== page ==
5. 5. Although my details were always made available, it was decided from the outset that Lesley be the main point of contact for the participants and their families. SLIDE - LESLEY BEBBINGTON She is a trusted member of the community, the children all respond to her in a very positive way and she and her colleagues at the Youth Centre were best placed to take control of certain elements of the exhibition development process – particularly the story writing. Her understanding of each individual’s personal experience was crucial. As was her understanding of the personal issues each young person was facing. For example, one of the participants has dyslexia. This was managed by Lesley, who offered extra support to the young person; getting them to dictate their story to her, in private, so that she could record it on their behalf. Another participant suffered an emotional breakdown during the period the exhibition was being put together- something that although not precipitated by the project itself was an issue that needed to be monitored closely in terms of assessing whether they were up to sharing their story. As it turned out in the cases of both these young people, what they eventually shared with us in the exhibition was really significant to their journey of recovery. The sensitivity and background knowledge required in both these cases was incredibly important and the Museum relied on Lesley for her expertise in this area. She and I also discussed the fact that there needed to be a certain amount of flexibility built into the project. We knew that some people might drop out of the project along the way because of the confronting nature of what they were being asked to do – which did occur – but because we had that possibility covered from the onset, it did not cause any difficulties. SLIDE – LIST OF OBJECTS As a way of getting participants to open up, they were asked to select a meaningful object that they could use as inspiration for telling their story. Their object could be a person, place or thing. This approach seemed to work well as it gave participants a starting point for their stories and got them to centre their discussion around the important elements of their experience. For example, Tim chose his IPod. SLIEDE – TIM’S IPOD He and his mother had been trapped in their home after being turned back by CFA when they tried to flee at the last minute. Like many of the participants directly caught up in the fires on the day, they did not know whether they would live or die. In the twelve months after the fires, Tim barely left his house. To take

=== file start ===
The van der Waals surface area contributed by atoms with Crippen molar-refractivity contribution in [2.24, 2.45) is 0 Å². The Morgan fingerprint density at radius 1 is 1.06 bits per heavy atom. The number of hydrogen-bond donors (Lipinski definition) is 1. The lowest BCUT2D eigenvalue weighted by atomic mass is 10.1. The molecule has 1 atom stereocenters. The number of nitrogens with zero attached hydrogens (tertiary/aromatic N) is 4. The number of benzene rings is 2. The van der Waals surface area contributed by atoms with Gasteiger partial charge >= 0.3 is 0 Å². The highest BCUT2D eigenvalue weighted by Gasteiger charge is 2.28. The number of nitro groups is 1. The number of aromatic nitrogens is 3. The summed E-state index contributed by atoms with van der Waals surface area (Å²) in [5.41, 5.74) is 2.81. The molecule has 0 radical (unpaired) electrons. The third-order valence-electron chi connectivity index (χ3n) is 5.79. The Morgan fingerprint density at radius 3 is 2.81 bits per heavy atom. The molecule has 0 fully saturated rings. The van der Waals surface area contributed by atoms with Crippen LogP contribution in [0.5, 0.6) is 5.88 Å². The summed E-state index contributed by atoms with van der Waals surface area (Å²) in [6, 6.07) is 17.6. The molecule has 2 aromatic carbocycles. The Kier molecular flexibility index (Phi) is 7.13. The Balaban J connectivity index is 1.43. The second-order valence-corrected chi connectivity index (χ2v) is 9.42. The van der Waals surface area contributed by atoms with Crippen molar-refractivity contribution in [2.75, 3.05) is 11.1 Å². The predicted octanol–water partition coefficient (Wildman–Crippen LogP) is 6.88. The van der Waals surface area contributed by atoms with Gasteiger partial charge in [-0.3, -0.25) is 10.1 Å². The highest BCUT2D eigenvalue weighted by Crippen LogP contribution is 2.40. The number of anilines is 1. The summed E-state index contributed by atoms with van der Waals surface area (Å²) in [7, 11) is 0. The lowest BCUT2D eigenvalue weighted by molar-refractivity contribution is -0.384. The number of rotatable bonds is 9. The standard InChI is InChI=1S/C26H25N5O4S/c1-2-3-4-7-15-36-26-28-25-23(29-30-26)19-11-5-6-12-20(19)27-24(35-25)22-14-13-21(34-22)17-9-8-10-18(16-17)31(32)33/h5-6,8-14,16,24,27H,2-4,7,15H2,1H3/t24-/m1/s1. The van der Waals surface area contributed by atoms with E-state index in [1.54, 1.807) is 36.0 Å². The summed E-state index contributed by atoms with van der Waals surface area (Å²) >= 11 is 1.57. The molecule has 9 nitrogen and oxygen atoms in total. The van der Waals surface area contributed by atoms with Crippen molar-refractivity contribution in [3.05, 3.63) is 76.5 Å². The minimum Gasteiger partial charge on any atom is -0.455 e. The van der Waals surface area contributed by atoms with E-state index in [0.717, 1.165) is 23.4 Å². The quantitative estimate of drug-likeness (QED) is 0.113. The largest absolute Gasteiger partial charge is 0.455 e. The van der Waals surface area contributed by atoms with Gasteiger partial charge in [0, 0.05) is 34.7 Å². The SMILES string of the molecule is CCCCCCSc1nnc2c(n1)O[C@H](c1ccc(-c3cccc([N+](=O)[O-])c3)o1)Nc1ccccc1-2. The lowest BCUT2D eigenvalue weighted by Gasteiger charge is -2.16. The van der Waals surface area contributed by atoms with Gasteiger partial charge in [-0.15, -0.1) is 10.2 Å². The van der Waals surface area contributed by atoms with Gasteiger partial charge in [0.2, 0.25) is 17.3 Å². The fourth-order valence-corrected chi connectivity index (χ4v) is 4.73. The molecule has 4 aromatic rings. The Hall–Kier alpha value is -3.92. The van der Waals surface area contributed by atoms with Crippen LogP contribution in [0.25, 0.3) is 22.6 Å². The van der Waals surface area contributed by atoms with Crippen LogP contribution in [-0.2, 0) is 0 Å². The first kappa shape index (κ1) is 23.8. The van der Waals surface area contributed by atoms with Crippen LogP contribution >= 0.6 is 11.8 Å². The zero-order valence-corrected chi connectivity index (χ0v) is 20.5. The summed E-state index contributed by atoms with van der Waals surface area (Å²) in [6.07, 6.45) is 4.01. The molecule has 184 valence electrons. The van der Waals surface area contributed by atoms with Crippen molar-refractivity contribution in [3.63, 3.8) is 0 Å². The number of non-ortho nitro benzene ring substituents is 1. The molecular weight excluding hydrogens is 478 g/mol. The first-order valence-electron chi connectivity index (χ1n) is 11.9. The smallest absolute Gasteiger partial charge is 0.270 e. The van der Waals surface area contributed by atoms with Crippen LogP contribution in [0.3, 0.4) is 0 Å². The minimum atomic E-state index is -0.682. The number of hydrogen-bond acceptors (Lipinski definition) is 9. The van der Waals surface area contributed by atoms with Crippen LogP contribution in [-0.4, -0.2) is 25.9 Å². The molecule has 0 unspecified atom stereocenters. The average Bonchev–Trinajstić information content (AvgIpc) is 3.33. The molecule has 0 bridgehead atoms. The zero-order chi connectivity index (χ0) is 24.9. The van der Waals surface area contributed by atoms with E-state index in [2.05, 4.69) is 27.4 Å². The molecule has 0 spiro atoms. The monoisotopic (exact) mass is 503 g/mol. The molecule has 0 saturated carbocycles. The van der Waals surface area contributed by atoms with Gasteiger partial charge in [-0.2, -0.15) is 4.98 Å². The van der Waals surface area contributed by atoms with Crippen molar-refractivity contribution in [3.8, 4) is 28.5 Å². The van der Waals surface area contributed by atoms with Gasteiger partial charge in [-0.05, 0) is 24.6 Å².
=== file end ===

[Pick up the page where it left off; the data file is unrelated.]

6. 6. his mind off the harrowing experience, he constantly listened to music on his IPod, wearing out several pairs of earphones. One of the practical aspects of coordinating the project was carefully planning an achievable time frame for each step of the exhibition development. Time-frames are always important for developing any exhibition, but when you throw 11 young people into the mix, it becomes a much greater challenge! Once again Lesley’s support in this was essential. Her contact with the kids through the Youth Centre meant we had to rely on her ability to coordinate them for certain tasks – particularly when the time came to have their photograph taken. Lesley was so dedicated the project that she even went out of her way to collect some of the participants from school or home so that they were there for their scheduled date with our photographer Lilli. Again, we had to be very flexible with dates and there were a couple of false starts, but managing the time schedules of museum staff, the photographer, Lesley and the 11 participants was no mean feat! During the initial development phase, I had gone in search of an appropriate artist to take the photographic portraits. SLIDE – MUSEUM SEEKS ARTIST I wanted the portraits to be very striking and atmospheric and I also wanted the process of having their photograph taken to be quite creative for the young people and for it to be a special experience where they got enjoyment out of being the centre of attention for the day. I discovered the work of Melbourne based photographer Lilli Waters. I thought that her aesthetic would be perfect for the project. Lilli was very keen to be involved in the exhibition and after a couple of meetings to discuss the look and feel she proved to be the perfect person for the task: producing the perfect image of each of the young people that shows a combination of strength, beauty, individuality and vulnerability. SLIDE – CREATING THE PORTRAITS Having their portrait taken by an artist, as we had hoped, was a unique experience for all the young people. They really embraced the process and did all sorts of crazy things like trekking through the forests to find the perfect location, lying down in long fields of grass and were even happy to potentially have a bucket of water chucked over them for the sake of art! SLIDE – EXHIBITION OPENS: AYDEN When the day came for them all to see their portraits hanging in the Museum for the first time there were smiles and tears and a very palpable sense of pride amongst the participants. The Museum organised a bus to collect the participants, their families and friends for a private opening of the exhibition. We